The phrase "getting off on a technicality" is well-known in the criminal law arena. If a law enforcement officer is found to have violated the rights of a suspect during a search or arrest, the suspect could walk free, regardless of his guilt or culpability. That same concept applies in the employment law setting as well.
For example, I was recently involved in a case involving an employee in a highly safety-sensitive position who was terminated for failing an alcohol screening. At the arbitration, the employee freely admitted to having consumed a 12-pack of beer prior to reporting to work. The employee was involved in an altercation on the job and was ordered to immediately go for the screening, which he couldnâ€™t pass.
However, the employee, as a union member and a public employee, was protected by union contract, civil service rules, statutes, and the U.S. Constitution. His supervisors, when ordering the alcohol screen, had failed to follow the technical rules governing screening. This employee prevailed on the technicality, triumphantly returning to work with a yearâ€™s worth of back pay. Both supervisors were later disciplined by the employer who was quite irritated at having to sign a check for the back pay.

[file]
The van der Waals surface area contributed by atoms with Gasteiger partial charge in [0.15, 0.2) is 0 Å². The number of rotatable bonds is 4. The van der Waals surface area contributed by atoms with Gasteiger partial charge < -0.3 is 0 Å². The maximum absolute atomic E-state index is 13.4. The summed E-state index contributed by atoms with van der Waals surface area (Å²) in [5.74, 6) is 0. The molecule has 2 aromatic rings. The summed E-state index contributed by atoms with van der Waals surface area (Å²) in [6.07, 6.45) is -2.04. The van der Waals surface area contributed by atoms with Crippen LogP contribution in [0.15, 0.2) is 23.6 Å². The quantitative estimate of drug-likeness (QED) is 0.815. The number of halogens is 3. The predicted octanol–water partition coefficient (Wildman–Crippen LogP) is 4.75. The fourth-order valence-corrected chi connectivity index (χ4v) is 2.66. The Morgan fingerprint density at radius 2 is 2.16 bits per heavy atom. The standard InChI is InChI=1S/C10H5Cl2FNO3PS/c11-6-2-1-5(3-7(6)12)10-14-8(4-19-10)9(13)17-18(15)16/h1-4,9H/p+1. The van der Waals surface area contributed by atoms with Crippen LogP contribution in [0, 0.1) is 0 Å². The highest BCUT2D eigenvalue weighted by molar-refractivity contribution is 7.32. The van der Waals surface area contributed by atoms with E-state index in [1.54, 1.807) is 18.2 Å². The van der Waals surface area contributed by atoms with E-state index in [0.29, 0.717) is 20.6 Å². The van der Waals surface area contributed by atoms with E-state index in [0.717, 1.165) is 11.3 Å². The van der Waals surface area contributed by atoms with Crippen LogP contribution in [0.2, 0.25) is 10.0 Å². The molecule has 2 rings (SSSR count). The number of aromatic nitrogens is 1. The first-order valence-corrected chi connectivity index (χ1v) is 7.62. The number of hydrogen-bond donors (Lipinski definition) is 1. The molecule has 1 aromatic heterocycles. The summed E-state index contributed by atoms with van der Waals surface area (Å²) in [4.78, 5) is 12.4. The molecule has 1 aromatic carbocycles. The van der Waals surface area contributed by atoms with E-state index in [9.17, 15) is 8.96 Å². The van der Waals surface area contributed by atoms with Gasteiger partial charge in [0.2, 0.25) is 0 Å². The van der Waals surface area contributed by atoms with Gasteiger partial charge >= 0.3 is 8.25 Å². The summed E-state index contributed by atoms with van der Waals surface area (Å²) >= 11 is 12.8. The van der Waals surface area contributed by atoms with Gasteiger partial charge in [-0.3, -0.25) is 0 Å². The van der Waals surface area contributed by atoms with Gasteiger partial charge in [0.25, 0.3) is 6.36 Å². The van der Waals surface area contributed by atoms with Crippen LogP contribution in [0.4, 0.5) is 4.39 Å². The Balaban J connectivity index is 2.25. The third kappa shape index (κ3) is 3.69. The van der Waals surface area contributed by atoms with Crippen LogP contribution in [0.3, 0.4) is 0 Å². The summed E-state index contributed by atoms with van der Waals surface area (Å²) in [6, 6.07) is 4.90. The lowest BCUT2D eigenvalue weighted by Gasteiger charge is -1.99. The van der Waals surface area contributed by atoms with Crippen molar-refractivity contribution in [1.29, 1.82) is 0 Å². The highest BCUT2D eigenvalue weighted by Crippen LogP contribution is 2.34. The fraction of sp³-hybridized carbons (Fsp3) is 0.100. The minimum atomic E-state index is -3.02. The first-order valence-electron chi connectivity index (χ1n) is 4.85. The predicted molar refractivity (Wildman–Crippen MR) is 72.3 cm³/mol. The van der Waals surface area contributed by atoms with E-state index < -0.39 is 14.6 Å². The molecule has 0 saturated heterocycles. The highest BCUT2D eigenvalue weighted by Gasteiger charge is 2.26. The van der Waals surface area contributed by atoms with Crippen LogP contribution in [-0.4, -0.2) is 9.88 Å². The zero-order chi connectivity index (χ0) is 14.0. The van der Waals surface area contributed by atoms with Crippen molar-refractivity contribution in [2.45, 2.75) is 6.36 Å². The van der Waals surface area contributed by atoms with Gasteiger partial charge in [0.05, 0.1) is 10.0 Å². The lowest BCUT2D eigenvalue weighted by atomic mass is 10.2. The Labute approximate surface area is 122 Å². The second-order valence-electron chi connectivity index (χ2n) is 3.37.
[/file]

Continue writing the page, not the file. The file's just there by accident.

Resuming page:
If youâ€™re asked to investigate employee misconduct, youâ€™ll need to know the laws that limit or even prohibit certain types of investigations. If you donâ€™t, you could become embroiled in some nasty courtroom battles.
Ten years ago, the debate was whether an employeeâ€™s locker or desk could be searched. Today, the arguments are over the sanctity of hard drives, e-mail messages, and voice mail.
Employment litigation can have a tremendous effect on a companyâ€™s bottom line. Even when a firm prevails in court, the cost of managers tied up in depositions and trial preparation can be substantial. Avoid landing in court by knowing the laws and the latest interpretations.
As an initial matter â€“ prior to commencing an investigation â€“ you need to know what type of employment relationship exists between the employer and employee. This step will often set the ground rules to which you will need to adhere. Once you begin the investigation, you need to be aware of the applicable laws so that you can at least spot potential issues and avoid problems. You donâ€™t need to be an expert but you do need to know all written procedures to avoid the "technicality trap."